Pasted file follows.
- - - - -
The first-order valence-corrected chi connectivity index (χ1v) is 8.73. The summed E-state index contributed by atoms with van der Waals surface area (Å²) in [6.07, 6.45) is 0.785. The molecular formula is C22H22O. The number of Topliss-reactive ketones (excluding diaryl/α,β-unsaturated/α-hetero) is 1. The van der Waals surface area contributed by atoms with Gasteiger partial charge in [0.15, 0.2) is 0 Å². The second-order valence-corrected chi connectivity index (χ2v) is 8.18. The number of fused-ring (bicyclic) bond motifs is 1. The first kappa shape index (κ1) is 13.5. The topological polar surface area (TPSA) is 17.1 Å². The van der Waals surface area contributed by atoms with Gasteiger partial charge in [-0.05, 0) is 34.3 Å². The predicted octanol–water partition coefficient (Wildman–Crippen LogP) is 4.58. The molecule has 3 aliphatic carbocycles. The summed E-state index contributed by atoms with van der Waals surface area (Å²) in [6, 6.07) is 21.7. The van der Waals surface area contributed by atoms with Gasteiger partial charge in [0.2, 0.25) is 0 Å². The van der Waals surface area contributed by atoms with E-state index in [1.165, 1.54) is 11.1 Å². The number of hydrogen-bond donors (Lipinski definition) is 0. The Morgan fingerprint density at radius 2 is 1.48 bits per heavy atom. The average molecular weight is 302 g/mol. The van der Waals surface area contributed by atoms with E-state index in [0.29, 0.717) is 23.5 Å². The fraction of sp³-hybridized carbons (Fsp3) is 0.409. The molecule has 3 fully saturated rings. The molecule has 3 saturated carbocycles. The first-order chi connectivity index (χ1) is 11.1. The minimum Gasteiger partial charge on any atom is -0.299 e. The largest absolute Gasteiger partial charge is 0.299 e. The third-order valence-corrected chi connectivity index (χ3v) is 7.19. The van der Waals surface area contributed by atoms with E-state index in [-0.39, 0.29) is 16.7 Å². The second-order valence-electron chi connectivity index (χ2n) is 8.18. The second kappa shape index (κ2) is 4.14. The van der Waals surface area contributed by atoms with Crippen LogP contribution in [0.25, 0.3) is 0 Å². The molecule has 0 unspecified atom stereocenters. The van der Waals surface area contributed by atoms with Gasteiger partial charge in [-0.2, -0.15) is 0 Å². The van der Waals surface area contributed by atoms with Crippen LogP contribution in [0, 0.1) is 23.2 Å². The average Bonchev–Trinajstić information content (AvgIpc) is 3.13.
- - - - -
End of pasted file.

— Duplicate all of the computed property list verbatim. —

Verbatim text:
The first-order valence-corrected chi connectivity index (χ1v) is 8.73. The summed E-state index contributed by atoms with van der Waals surface area (Å²) in [6.07, 6.45) is 0.785. The molecular formula is C22H22O. The number of Topliss-reactive ketones (excluding diaryl/α,β-unsaturated/α-hetero) is 1. The van der Waals surface area contributed by atoms with Gasteiger partial charge in [0.15, 0.2) is 0 Å². The second-order valence-corrected chi connectivity index (χ2v) is 8.18. The number of fused-ring (bicyclic) bond motifs is 1. The first kappa shape index (κ1) is 13.5. The topological polar surface area (TPSA) is 17.1 Å². The van der Waals surface area contributed by atoms with Gasteiger partial charge in [-0.05, 0) is 34.3 Å². The predicted octanol–water partition coefficient (Wildman–Crippen LogP) is 4.58. The molecule has 3 aliphatic carbocycles. The summed E-state index contributed by atoms with van der Waals surface area (Å²) in [6, 6.07) is 21.7. The van der Waals surface area contributed by atoms with Gasteiger partial charge in [0.2, 0.25) is 0 Å². The van der Waals surface area contributed by atoms with E-state index in [1.165, 1.54) is 11.1 Å². The number of hydrogen-bond donors (Lipinski definition) is 0. The Morgan fingerprint density at radius 2 is 1.48 bits per heavy atom. The average molecular weight is 302 g/mol. The van der Waals surface area contributed by atoms with E-state index in [0.29, 0.717) is 23.5 Å². The fraction of sp³-hybridized carbons (Fsp3) is 0.409. The molecule has 3 fully saturated rings. The molecule has 3 saturated carbocycles. The first-order chi connectivity index (χ1) is 11.1. The minimum Gasteiger partial charge on any atom is -0.299 e. The largest absolute Gasteiger partial charge is 0.299 e. The third-order valence-corrected chi connectivity index (χ3v) is 7.19. The van der Waals surface area contributed by atoms with E-state index in [-0.39, 0.29) is 16.7 Å². The second-order valence-electron chi connectivity index (χ2n) is 8.18. The second kappa shape index (κ2) is 4.14. The van der Waals surface area contributed by atoms with Crippen LogP contribution in [0.25, 0.3) is 0 Å². The molecule has 0 unspecified atom stereocenters. The van der Waals surface area contributed by atoms with Gasteiger partial charge in [-0.2, -0.15) is 0 Å². The van der Waals surface area contributed by atoms with Crippen LogP contribution in [0, 0.1) is 23.2 Å². The average Bonchev–Trinajstić information content (AvgIpc) is 3.13.